One of the biggest challenges with distance learning is engagement. When you don’t have instruments, singing games, social interaction, face to face contact, etc…. (sorry to be a downer for a moment!), it can be a massive challenge to keep kids engaged. Here are my six favorite ways to keep kids engaged.
1. Scavenger Hunt
Not what you think. There are lots of ways we can make kids look at stuff in their own homes differently. Here are my favorites:
– Find and sort items that are loud/soft, fast/slow, high/low.
– Find a way to make music on a household item – pots and pans anyone?
– Find a way to create a homemade instrument, like a TP roll with beads or gravel from outside.
– Find a composer from your hometown (state) and listen to some of their music.
– Find a composer who is from your heritage and listen to some of their music.
These last few lead me to the next one…
2. Music History
This is a GREAT time to pull out some of the people that we don’t get to touch on normally. Why not revamp your music history lessons and include people who don’t get touched on as much. Bring out the more modern composers, the women, and a more diverse selection. It doesn’t have to just be composers either. Highlight great musicians from Motown, NOLA, Nashville, the Delta, and how we got from the rockstars of classical music to the rockstars of today.
Highlight some of the awesome musical cultures from around the world that will really get kids engaged: throat singing, African drumming, gamelan music from Indonesia, kolos from Eastern Europe, Doumbeks and from the Middle East, didgeridoos, the ridiculously complex rhythms from India that make my head spin, and I could go on. Or have them look up a music from their culture instead of one of these.
Either way, this is a great time to give the kids a chance to connect to a whole world of music.
There are some great websites out there to give your kids a chance to be creative.
Mario Paint – a fun website with vintage video game type sounds and that can get placed on a grand staff.
Chrome Music Lab – various tools to play with that create music.
Groove Pizza – create a groove with different sounds on the beat (in a pizza shape), and you can even give it a swing.
Incredibox – A bunch of (shirtless) dudes that add sounds as you put a shirt on them. GREAT tool, but make sure that the shirtless part would be ok at your school. (You can say they are in swim trunks!)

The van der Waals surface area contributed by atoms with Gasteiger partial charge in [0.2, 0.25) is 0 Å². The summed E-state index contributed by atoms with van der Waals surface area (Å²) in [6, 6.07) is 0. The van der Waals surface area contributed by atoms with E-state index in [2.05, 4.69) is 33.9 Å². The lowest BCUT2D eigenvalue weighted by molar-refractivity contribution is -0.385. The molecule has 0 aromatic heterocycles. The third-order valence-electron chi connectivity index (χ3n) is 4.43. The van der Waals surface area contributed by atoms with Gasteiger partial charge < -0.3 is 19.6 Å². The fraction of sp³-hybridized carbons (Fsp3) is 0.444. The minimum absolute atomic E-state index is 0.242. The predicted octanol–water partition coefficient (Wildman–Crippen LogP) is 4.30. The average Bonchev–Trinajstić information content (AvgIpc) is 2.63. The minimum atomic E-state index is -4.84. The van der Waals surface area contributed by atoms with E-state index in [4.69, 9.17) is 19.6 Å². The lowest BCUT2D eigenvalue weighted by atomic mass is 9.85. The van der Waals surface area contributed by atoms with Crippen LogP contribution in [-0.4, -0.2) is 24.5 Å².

Isle of Tune – The only way I know how to explain this is that it is The Sims of composing.
Check out the retro visuals on Mario Paint!
But it doesn’t have to be digital!! Create a pattern, compose a body percussion activity, use something in your house to write out a rhythm pattern (spoons and forks instead of popsicle sticks anyone?). Write your own Vocal Exploration. My kindergarteners did this in class in February and my kids had a BALL! Some even wrote out VEs for their names with dotted lines. Some drew a little character to follow the path.
Since people are ‘stuck at home’, use this time to let the kids get to know their parents music better. Craft an interview that they could use on a parent, grandparent, relative, neighbor and find out about the music that they listened to when they were younger, or what they did in school music. I have one you can use in this FREE download from my TpT Store. Not only will the kids learn something, but their interviewees will love a chance to talk about their past musical experiences!
5. Digital Music Classroom
This is all the rage on Facebook right now – create a digital music classroom in Google Slides, like your favorite online tools (like those composing ones above) and create links to each time so your kids have a virtual classroom ‘choice board’. They are SUPER not hard to make. Start by making a new Google Slides presentation. Search the web for free images of what you need – a white board, piano, bookshelf, and even ’empty room’ for the background. Click on each individual item to create a link to each item for a place you want it to go – a youtube video, a website, a folder in Google Drive, etc.
This is what mine looks like. I haven’t done too much on the shelf yet but each grade will have a link to a Google Folder or Doc with things for them. Check out my YouTube tutorial by clicking here.
Let the Crew help you out!! If you haven’t read this post yet, go here, and see some of the best stuff the TpTMusicCrew has to help you navigate distance learning. Can’t find something? Make sure you check the Crew Facebook Collaborative Group. Ask a question here to reach all of us quickly. Answer the questions to get admitted faster.
Hope this helps you out!